30 Oct Mobile phones and driving in South Australia
The Advertiser has published an interesting article in relation to the use of mobile phones. The statistics are staggering. One in three fatal crashes so far this year have been linked to distraction ad many of those involve mobile phone use. South Australian Police have caught 2519 people using their mobile phones from 1 July 2019 to 30 September 2019. This is an average of 27 a day.
In South Australia the fine for using a mobile phone has increased from$344 to $534 plus $60 victims of crime levy on 1 July. The offence also attracts three demerit points.
How can you use your mobile phone legally?
For full licence holders and P2 licence holders Rule 300 of the Australian Road Rules state how and in what circumstances you can legally use a mobile phone while driving. They are as follows:
You can make a phone call, dial a number and receive a phone call while driving if the phone mounted.
If the phone isn’t mounted and being used via blue tooth, a headset or earphones then you can make or receive a phone call, as long as you are not touching the phone or having it rest on your body (being in your pocket or a pouch is fine). If you are making a phone call in this way you can touch the earpiece or headphone to use the phone.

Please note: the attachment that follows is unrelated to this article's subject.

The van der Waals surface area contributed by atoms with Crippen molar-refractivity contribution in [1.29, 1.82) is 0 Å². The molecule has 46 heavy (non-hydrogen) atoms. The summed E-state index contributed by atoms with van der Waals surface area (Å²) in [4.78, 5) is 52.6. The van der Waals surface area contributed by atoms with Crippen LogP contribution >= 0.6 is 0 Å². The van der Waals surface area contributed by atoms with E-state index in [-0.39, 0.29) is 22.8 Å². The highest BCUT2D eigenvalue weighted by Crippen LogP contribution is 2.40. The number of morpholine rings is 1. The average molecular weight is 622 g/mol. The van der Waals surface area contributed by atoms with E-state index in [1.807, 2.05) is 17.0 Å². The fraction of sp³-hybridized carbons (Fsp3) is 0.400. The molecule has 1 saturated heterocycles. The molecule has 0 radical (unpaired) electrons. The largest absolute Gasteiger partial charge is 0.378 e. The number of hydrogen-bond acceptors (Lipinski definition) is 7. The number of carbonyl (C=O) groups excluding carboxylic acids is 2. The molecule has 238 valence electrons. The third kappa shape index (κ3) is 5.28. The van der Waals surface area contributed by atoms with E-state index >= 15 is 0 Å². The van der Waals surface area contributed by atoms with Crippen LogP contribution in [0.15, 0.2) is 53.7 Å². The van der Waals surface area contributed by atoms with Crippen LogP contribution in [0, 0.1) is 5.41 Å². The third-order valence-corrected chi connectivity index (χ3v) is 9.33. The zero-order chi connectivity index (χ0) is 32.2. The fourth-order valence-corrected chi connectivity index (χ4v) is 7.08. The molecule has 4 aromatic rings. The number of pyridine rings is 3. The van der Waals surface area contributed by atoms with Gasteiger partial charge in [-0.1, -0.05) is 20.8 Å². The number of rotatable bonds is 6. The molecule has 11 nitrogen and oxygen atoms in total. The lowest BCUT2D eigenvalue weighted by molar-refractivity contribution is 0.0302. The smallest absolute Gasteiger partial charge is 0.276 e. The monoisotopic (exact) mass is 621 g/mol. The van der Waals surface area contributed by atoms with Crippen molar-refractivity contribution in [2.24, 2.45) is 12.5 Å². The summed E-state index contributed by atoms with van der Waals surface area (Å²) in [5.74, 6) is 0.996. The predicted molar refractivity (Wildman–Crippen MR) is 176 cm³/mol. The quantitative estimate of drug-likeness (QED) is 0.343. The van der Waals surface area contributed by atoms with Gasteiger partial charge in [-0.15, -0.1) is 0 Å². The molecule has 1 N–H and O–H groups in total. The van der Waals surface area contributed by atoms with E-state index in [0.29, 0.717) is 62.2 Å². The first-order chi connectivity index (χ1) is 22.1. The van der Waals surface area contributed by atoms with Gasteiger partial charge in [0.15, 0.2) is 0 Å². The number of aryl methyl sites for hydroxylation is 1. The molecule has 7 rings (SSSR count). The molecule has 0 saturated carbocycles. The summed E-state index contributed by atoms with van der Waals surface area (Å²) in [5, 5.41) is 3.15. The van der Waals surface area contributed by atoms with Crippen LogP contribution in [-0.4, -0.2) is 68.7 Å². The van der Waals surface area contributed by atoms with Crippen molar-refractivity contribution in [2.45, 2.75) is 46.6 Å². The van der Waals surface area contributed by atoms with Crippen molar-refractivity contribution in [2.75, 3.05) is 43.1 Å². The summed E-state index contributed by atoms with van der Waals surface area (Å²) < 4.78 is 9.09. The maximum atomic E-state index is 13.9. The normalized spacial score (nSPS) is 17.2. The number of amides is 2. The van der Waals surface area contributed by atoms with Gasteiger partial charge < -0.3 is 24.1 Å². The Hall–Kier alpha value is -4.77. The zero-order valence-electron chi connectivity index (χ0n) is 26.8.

If you are parked (this doesn’t include being stationary at lights or in traffic) you can use your phone freely.
If you are the driver of an emergency vehicle or police vehicle you can also use your phone freely.
When is it illegal to use your mobile phone while driving?
- create, send or look at a text message or email.
- enter or place anything into the phone or send or look at anything that is on the phone.
- video call or video message.
- turn the phone on and off.
- operate any functions on the phone (other than dialling a number if the phone is mounted).
- hold the body of your phone at any time unless you are passing the phone to a passenger.
If you are on your Learner’s permit or a P1 licence holder you cannot use mobile phones or hands-free devices at any time.
The law in relation to using your mobile phone while driving is tricky and difficult to navigate, particularly with Apple Watches and other devices on the market. Should you be charged with using your mobile phone while driving call our office to obtain advice on whether the matter can be defended.